Hi Simon,

Having recently received a pair of fresco trousers and a pair made from fabric from H&S I would be interested in trying linen (or a linen combo) for next summer. Could you recommend a few cloth firms and their book names? Also, is 11oz the right weight or would you ideally recommend something heavier?


Alexander Hugh Jarce

This sockless notion has got to stop! It really is a bad joke. If you wear good leather shoes with cotton or fine wool socks your feet stay cooler than anything else.
You can also enjoy a flash of colour instead of scrawny ankles. Bare feet in shoes is hard on your feet and harder on the shoes( nothing to soak up the sweat!!)
Pull on some socks and get over the heat,I work in a welding shop so know something of serious summer heat.

James Marwood

I’m currently working with a client who insists on a very informal dress code. I’ve found the Riviera polo shirts from Sunspel to be excellent, both for beating the heat and looking acceptable to me and the chaps I’m working with.


Overall, I’m not a fan of the sock-less look either. I think it can be passable without a tie or wearing a polo shirt because of the casual look. But when a tie is added to a suit, even a linen or cotton suit, it brings up the entire outfit and bare ankles just seem too stark and out of place in my eyes. Oh well, to each his own.


Dear Simon,
I am convinced and want to have a linen suit made up.
Would it be better to use a Neapolitan tailor or a British one?
For functionality a Neapolitan tailor seems sensible, less lining. Or maybe a tailor like Anderson and Sheppard, with their drape cut?
Lovely article.


I live in Seville (Spain). From June to September, during the day, temperature remains over 35 degrees celsius and sometimes even over 40. My advise is: do not wear a suit. If you have to wear one, just go to any other city by the sea or head north to another country with temperatures compatible with life.


Always glad to read advice on keeping cool. I’ve had a few linen suits and jackets which look great for about an hour then I begin to look like I’ve slept in it. I do think more work needs to be done by manufacturers on the subject of lighter weight fabrics, there’s a huge market. Holland & Sherry have made strides in this area. Cotton farming issues may also be impacting on availability and sending weavers to explore new fibres. Linen is a great staple for any wardrobe though maybe I need to select a better one. I totally agree with the sock tip though.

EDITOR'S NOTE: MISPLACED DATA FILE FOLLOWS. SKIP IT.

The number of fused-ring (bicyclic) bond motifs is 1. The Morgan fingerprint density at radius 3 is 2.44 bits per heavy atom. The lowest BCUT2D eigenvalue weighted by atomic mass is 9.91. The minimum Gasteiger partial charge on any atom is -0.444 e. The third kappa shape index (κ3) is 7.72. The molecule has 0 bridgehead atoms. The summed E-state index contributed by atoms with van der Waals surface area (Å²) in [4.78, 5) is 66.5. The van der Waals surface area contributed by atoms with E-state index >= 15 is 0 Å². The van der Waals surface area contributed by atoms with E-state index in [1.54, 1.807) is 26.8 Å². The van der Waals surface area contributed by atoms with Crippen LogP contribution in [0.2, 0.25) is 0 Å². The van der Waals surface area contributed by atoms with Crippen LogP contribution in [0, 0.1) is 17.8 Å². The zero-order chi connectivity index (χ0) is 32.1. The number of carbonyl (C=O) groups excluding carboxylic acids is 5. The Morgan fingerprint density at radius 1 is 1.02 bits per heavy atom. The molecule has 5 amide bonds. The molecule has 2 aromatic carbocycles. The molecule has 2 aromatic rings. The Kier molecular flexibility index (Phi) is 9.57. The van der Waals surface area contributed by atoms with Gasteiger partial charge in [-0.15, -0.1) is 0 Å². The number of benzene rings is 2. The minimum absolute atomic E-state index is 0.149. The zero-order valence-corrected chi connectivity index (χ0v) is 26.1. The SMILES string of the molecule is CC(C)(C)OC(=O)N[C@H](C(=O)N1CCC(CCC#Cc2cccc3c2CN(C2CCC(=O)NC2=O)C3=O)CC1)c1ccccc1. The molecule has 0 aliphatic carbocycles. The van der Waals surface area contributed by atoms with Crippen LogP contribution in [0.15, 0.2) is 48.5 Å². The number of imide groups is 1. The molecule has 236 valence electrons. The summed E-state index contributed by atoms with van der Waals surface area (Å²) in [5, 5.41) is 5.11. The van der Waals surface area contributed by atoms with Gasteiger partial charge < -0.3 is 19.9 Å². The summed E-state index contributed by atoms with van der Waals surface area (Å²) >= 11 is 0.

Martijn Stolze

I was wondering, in relation to this, what the best cotton weaves are for hot weather, in particularly for dress shirts.

Evan Everhart


I’d suggest voiles, pinpoint Oxford cloth, end on end, or madras (it doesn’t only come in plaid, it can also be found in solid and professional colors), just ensure that the fabric is at least 2 ply pure cotton that must be ironed. The non iron stuff always holds in more heat. Fine quality linen can also be nice, but just ensure that it is in a plain weave as the sturdier weaves will hold in more heat, again. Silk is also a nice option, if woven properly, or silk linen blend.

Might I suggest Aertex as an interesting option? It is a woolen, but designed for ventilation and strength. It is a washable woolen, at least mine is. If yr having it made up, you can ensure that it is washable, by addressing that issue with yr maker.

Cheaper linens will bind on you in tropical humidity though.

Peter Z.

Dear Simon,
What would your advice be for wearing a suit in a formal environment when the weather is 35 degrees Celsius? Would a 2-ply high twist work or would you go for linen? Usually at that point I am about to give up on any of my sartorial knowledge and hope of being stylish. That’s when I just get my driest and lightest linen everything (grey trousers, white shirt, navy jacket as I don’t have a suit in linen.) I know I am not supposed to wear separates in linen and I agree, but sometimes I feel these rules are obsolete when you are on the verge of boiling (esp. as many of the offices do not have AC).
Thanks for any advice you might have

Peter Z.

I was looking through some high twist cloth bunches and had a hard time picking. VBC/Drapers didn’t have anything in plain dark navy in the 2 ply, the Finmeresco 3 ply was too fine and sleek. Which high twist would you go with for that weather? Crispaire (I haven’t seen it in person)?
P.S. I have read the high twist article but haven’t had the chance to look at all the fabrics in person.


Hi Simon,

You mentioned wearing 11oz linen, does that apply for shirts as well? or is lighter linen fine?
Also, is there much difference between fresco and other high twist wools for trousers?


Would a linen shirt (especially in white) have the problem of being a little transparent/see through? Especially when wearing without a jacket.


I don’t actually have one yet, just tried on once. I am fairly dark skin. I also have a cheaper & thinner white dress shirt which is very slightly see through.